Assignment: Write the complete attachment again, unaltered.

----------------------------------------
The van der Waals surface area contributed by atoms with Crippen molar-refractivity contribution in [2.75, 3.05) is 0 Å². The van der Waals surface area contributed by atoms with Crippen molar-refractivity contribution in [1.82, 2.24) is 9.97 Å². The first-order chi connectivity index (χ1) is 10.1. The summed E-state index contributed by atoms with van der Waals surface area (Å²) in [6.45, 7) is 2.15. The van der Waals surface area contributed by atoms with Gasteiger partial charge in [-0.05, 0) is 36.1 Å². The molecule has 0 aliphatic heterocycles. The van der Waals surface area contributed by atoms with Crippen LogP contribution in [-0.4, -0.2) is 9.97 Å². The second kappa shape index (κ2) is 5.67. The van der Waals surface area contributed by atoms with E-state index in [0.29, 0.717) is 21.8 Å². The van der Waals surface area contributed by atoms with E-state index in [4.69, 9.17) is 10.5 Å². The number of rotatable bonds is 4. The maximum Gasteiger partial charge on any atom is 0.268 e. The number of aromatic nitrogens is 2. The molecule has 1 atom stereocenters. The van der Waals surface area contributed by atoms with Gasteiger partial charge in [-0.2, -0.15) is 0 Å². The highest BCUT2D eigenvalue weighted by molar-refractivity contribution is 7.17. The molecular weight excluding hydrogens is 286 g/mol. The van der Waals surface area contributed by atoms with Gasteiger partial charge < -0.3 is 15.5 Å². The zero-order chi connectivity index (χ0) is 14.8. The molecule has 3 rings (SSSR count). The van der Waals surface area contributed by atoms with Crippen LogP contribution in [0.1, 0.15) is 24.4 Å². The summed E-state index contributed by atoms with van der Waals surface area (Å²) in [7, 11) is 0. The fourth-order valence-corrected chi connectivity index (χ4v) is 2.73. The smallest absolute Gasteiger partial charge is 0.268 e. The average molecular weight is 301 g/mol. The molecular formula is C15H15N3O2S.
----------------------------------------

The van der Waals surface area contributed by atoms with Crippen molar-refractivity contribution in [2.75, 3.05) is 0 Å². The van der Waals surface area contributed by atoms with Crippen molar-refractivity contribution in [1.82, 2.24) is 9.97 Å². The first-order chi connectivity index (χ1) is 10.1. The summed E-state index contributed by atoms with van der Waals surface area (Å²) in [6.45, 7) is 2.15. The van der Waals surface area contributed by atoms with Gasteiger partial charge in [-0.05, 0) is 36.1 Å². The molecule has 0 aliphatic heterocycles. The van der Waals surface area contributed by atoms with Crippen LogP contribution in [-0.4, -0.2) is 9.97 Å². The second kappa shape index (κ2) is 5.67. The van der Waals surface area contributed by atoms with E-state index in [0.29, 0.717) is 21.8 Å². The van der Waals surface area contributed by atoms with E-state index in [4.69, 9.17) is 10.5 Å². The number of rotatable bonds is 4. The maximum Gasteiger partial charge on any atom is 0.268 e. The number of aromatic nitrogens is 2. The molecule has 1 atom stereocenters. The van der Waals surface area contributed by atoms with Gasteiger partial charge in [-0.2, -0.15) is 0 Å². The highest BCUT2D eigenvalue weighted by molar-refractivity contribution is 7.17. The molecular weight excluding hydrogens is 286 g/mol. The van der Waals surface area contributed by atoms with Gasteiger partial charge < -0.3 is 15.5 Å². The zero-order chi connectivity index (χ0) is 14.8. The molecule has 3 rings (SSSR count). The van der Waals surface area contributed by atoms with Crippen LogP contribution in [0.1, 0.15) is 24.4 Å². The summed E-state index contributed by atoms with van der Waals surface area (Å²) in [7, 11) is 0. The fourth-order valence-corrected chi connectivity index (χ4v) is 2.73. The smallest absolute Gasteiger partial charge is 0.268 e. The average molecular weight is 301 g/mol. The molecular formula is C15H15N3O2S.